Phil Evans Michael MedinaUT Southwestern Medical Centre claims to be the first site in North Texas to launch the next generation in computed tomography CT scanners. This device allows doctors to view an entire organ in less than a second. It also tracks blood flow through the brain or to a tumor. All this is done with less radiation exposure to patients. Aquilion One dynamic volume computed tomography (CT) is capable of forming a detailed 3-D movie of an organ in real time. Aquilion One which was manufactured by Toshiba exposes patients to less radiation.

CT specifically helps in early detection of strokes and heart attacks. Diagnostic speed plays a critical factor in survival and recovery of a patient. For patients, the new technology can mean less time in a scanner and less exposure to radiation, said Dr. Phil Evans. Its great speed may also mean less required contrast materials. It can also benefit patients who have difficulty remaining still, such as children, the elderly and trauma patients.

“Dose has been a concern in the medical literature for a long time and people have been very concerned about it,” said Dr. Phil Evans, associate vice president for clinical imaging and professor of radiology who directs UT Southwestern’s Clinical Imaging Services. “One of the great things about this is that you can do a scan with about half the radiation dose and half the contrast media, so the dose is less and the image is better.”

The machine’s technology is capable of taking continuous or intermittent images. Hence UT Southwestern radiologists expect better visualization in neurology, trauma, whole body, lung, cardiac, vascular and pediatric studies. Various other functions provided by the machine include distinctive capabilities in orthopedic and joint studies, diagnosing renal function, and even vocal-cord analysis.

“This has the potential to impact the daily medicine we currently practice and help us identify future clinical pathways,” Dr. Evans said. “UT Southwestern is fortunate to have clinical experts and forward-looking researchers who will really be the ones to determine its best uses. Technology, even the best technology, still depends on the expertise of those using it.”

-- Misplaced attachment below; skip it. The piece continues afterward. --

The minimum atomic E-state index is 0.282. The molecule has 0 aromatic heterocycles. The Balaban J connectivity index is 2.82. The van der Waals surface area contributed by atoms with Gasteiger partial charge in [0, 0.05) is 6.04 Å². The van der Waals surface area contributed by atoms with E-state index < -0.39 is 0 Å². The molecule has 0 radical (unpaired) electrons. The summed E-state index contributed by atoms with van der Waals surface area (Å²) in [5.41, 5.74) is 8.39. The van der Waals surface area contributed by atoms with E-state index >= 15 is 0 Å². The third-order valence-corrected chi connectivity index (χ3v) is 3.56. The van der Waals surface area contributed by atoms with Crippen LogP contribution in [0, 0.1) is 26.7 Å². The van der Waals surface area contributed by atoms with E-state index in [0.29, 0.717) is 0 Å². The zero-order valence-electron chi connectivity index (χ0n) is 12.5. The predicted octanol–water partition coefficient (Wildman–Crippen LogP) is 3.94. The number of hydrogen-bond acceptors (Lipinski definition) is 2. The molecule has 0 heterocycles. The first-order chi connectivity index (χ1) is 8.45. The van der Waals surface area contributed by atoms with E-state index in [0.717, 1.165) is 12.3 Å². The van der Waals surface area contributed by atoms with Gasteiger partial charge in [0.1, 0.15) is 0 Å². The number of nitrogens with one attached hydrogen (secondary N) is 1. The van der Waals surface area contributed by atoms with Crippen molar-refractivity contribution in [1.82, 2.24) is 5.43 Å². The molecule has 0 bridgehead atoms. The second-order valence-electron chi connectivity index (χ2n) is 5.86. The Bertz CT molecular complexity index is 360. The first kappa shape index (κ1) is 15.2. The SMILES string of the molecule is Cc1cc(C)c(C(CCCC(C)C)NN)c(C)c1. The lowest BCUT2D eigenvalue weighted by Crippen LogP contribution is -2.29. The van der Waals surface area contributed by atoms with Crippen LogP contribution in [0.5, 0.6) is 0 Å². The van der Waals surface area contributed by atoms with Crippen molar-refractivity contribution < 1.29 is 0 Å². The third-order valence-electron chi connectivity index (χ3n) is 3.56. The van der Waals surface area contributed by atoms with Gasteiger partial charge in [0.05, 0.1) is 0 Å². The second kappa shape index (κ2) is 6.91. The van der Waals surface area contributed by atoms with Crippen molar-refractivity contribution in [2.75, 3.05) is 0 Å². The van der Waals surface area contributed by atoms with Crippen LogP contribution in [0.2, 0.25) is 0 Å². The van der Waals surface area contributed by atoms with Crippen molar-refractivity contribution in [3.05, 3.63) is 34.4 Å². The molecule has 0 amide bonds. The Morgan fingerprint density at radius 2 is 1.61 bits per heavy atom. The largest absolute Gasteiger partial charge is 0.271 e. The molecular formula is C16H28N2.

It is observed that other scanners join together strips of images to assimilate a complete picture by using 4, 16, 32 or 64 slice machines. This is because one strip covers a larger area which requires less time and swaths overall. According to published analyses it is observed that radiation can be reduced by as much as 80 percent.

“One of the most exciting things about this technology is the real-time ability to image changing anatomy,” said Dr. Phillip Purdy, professor of radiology and neurological surgery. “We have been able to image physiology such as blood flow in parts of the brain, but now we can image the entire brain faster and more safely.”

This new device uses 320 high resolution X-ray detectors in each rotation. It takes about one third of a second for the 320 slice machine. Where as other scanners take 12 to 15 seconds to complete. UT Southwestern physicians anticipate to accurately diagnosing a stroke or heart attack in about 20 minutes. It will also gauge tissue damage.

In order to confirm a heart attack doctors perform tests like EKG, CT angiography, nuclear testing and catheterization which take hours or even days to complete. Other clinical practices include patients who can’t get an MRI due to the presence of a pacemaker, or vocal-cord analysis capturing a patient phonating. The machine provides more flexibility and helps to accurately position patients with trauma or disabilities and is sturdy enough to accommodate obese patients.

UT Southwestern physicians expect that the Aquilion One device may be valuable in many of the medical center’s unique research projects. The capability of the machine to move backward and forward in time through the images helps the researchers to analyze properly the effects of tissue damage or vascular flow.